With change happening much quicker, the U.S. dairy industry must get its house in order, or new “upstarts” will appear – and they could very well be in the Ukraine, Brazil or China. According to a study conducted by the Innovation Center for U.S. Dairy, with support from Bain & Co., an internationally recognized management consulting firm, the window of opportunity is small. And while the report, “The Impact of Globalization on the U.S. Dairy Industry: Threats, Opportunities and Implications,” deals primarily with global markets, 2009 showed how undeniably linked the strength of our domestic industry is tied to the rest of world.
Hopefully, differences can be reconciled.
• To offer your own opinion or response, e-mail Dave Natzke, national editorial director, DairyBusiness Communications, e-mail: firstname.lastname@example.org.
* The GLASS …
… is half full
• Preliminary 2009 U.S. milk production is estimated at 189.3 billion lbs., 0.4% less than 2008.
• U.S. cow numbers averaged 9.2 million head in 2009, 115,000 fewer than 2008. January 2010 cow numbers were estimated at 9.01 million head, down 252,000 from January 2009.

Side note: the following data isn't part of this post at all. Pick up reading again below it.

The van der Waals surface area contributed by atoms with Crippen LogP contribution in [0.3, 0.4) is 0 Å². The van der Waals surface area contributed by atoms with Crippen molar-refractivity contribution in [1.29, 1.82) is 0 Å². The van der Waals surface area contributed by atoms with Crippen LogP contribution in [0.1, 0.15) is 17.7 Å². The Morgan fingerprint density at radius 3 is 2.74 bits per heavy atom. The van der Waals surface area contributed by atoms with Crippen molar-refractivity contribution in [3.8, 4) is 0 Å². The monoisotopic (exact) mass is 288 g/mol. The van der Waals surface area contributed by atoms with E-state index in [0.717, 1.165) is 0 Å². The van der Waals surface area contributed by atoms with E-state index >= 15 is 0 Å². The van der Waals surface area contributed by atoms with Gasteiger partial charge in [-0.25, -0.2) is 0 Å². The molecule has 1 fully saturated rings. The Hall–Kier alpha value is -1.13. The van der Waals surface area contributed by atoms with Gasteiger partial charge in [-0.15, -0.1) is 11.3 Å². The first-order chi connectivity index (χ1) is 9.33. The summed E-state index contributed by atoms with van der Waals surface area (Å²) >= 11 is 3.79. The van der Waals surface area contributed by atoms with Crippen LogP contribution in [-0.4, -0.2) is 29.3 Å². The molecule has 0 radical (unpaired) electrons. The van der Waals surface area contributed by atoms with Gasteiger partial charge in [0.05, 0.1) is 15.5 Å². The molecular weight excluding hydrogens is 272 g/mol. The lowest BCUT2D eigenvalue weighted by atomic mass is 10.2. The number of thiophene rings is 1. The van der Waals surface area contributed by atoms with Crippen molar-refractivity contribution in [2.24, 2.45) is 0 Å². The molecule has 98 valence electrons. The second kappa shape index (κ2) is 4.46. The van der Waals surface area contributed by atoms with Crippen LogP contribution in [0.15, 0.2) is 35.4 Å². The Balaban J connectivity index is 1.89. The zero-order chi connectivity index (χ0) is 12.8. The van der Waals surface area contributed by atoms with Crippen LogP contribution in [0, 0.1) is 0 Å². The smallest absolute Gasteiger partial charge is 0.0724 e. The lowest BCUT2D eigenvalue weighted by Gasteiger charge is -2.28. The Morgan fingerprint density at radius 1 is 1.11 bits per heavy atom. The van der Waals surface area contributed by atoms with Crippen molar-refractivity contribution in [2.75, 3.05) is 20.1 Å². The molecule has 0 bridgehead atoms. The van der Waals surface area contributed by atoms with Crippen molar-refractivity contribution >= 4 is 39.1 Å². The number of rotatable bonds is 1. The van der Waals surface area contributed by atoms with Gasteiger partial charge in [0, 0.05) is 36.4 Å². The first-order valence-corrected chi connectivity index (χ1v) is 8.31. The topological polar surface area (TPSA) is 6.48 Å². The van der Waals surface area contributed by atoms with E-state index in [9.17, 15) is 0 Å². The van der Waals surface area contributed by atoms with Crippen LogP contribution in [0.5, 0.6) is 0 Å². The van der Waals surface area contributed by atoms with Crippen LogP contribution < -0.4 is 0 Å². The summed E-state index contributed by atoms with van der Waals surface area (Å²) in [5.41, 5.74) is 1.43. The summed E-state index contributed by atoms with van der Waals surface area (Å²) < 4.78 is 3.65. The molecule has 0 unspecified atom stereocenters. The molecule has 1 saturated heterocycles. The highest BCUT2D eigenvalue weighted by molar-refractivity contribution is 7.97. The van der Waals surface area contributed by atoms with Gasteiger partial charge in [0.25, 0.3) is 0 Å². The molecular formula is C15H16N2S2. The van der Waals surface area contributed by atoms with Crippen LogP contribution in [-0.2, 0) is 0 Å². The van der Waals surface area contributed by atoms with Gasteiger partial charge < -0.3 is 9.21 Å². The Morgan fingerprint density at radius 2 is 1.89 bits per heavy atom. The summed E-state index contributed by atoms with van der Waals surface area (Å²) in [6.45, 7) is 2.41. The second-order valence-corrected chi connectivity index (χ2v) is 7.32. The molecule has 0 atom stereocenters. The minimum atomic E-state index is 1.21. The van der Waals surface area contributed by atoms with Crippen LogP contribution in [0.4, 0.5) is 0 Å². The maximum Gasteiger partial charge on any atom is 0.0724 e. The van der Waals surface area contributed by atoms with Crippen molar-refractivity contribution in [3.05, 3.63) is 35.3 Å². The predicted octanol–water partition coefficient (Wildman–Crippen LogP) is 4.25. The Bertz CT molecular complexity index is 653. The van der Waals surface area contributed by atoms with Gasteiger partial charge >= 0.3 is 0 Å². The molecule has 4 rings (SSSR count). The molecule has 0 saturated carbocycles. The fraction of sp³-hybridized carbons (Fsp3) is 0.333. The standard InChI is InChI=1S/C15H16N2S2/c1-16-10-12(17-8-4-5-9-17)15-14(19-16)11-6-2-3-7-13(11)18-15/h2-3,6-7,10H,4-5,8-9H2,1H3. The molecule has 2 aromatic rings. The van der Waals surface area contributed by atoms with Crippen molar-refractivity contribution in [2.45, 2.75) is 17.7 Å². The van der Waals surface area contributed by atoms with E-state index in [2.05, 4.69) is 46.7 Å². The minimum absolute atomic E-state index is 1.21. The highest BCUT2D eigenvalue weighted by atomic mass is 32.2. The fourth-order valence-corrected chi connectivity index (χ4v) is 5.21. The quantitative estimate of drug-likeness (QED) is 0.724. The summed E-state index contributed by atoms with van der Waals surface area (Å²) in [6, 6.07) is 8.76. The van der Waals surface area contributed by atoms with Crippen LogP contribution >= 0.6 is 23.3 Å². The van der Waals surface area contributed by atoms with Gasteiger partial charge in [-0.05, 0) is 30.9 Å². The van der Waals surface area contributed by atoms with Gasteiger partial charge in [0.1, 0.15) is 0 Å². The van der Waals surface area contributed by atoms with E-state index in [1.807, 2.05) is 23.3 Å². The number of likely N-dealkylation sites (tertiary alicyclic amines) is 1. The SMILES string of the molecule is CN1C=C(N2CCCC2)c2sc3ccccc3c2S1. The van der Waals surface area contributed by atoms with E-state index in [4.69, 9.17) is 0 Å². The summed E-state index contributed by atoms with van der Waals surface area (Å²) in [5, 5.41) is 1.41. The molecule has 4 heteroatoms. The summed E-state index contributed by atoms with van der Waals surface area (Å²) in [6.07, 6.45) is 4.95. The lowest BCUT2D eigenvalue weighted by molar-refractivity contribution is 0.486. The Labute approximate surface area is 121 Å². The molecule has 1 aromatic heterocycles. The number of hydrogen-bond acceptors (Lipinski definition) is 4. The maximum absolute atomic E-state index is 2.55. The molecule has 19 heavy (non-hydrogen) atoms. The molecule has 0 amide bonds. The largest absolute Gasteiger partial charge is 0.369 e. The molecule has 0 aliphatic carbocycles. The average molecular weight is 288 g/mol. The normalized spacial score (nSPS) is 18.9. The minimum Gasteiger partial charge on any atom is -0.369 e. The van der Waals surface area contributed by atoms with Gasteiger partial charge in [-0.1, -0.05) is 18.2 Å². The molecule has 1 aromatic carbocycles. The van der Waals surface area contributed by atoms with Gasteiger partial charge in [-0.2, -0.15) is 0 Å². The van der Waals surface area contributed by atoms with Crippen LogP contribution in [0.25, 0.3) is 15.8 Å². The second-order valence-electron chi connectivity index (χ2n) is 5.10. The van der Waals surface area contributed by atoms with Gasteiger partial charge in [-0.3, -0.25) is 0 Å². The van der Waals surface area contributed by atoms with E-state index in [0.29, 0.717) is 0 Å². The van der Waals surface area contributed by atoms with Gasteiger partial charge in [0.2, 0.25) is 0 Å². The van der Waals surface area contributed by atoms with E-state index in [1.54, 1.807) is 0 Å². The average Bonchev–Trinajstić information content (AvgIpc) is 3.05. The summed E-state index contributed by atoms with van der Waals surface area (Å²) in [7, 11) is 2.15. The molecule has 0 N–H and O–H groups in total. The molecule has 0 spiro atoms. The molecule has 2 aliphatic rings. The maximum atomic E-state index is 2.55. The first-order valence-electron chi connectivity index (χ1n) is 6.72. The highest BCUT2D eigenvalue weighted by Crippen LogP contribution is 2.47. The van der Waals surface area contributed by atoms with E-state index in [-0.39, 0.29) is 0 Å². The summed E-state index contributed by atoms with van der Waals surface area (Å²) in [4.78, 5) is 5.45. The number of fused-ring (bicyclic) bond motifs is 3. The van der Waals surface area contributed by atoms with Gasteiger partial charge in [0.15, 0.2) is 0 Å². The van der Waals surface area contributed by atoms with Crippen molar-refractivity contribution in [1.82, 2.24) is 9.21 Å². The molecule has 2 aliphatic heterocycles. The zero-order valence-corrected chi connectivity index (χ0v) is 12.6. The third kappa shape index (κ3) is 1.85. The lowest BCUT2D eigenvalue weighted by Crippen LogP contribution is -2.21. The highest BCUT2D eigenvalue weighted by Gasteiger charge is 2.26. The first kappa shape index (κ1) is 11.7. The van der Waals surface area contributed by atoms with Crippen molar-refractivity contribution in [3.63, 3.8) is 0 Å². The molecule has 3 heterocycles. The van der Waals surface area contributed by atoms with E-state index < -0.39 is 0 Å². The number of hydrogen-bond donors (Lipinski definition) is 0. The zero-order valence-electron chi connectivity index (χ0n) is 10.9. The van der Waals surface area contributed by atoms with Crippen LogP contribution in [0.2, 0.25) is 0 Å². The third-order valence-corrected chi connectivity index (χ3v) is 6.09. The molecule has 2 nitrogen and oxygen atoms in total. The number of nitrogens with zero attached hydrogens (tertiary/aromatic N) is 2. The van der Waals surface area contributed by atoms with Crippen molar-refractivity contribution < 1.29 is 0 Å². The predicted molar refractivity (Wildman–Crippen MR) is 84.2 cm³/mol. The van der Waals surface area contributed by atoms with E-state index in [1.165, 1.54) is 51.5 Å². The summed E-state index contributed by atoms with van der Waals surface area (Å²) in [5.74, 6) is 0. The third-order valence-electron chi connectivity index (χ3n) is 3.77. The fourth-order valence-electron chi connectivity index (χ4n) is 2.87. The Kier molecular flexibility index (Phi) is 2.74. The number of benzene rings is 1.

• 2009 U.S. cull cow slaughter totaled about 2.815 million head, 224,000 head more than 2008.
• Dairy exports as a percent of total U.S. milk production represented 11.2% of U.S. milk production in October and November 2009 (total solids basis), the highest percentage since the summer of 2008. Year-to-date (Y-T-D), exports represented 9.3% of production (total solids basis).
• Imports as a percent of production are running at 3.3% (total solids basis) in 2009, the lowest percentage since 1997.
• The January 2010 milk-feed price ratio – an indicator of milk income relative to feed costs – is 2.45, up from December’s 2.42, and the highest month ratio since January 2008.
… is half empty
• Dairy replacement heifers (>500 lbs.) were estimated at 4.52 million head on Jan. 1, 2010, up 106,000 from a year ago and 16,000 more than July 1, 2009. Of the total, about 2.94 million are expected to calve in the next year, up about 32,000 from Jan. 1, 2009.
• On a value basis through October 2009, Y-T-D 2009 exports totaled $1.856 billion, down 45% from the same period in 2008. Y-T-D imports total $2.060 billion, down 18% from 2008. The Y-T-D trade deficit for FY ’09 is estimated at $204 million. That compared with a trade surplus of $682 million in 2008 and $156 million in 2007.
• Price recovery took a step back. California’s January 2010 Class 4a price is $13.75/cwt., down $1.10 from December 2009; the 4b price is $12.72/cwt. down $2.32 from December.
• American cheese commercial disappearance in the September-November 2009 period dropped 1.2%, after posting gains of more than 4% through August.
* Depending on your point of view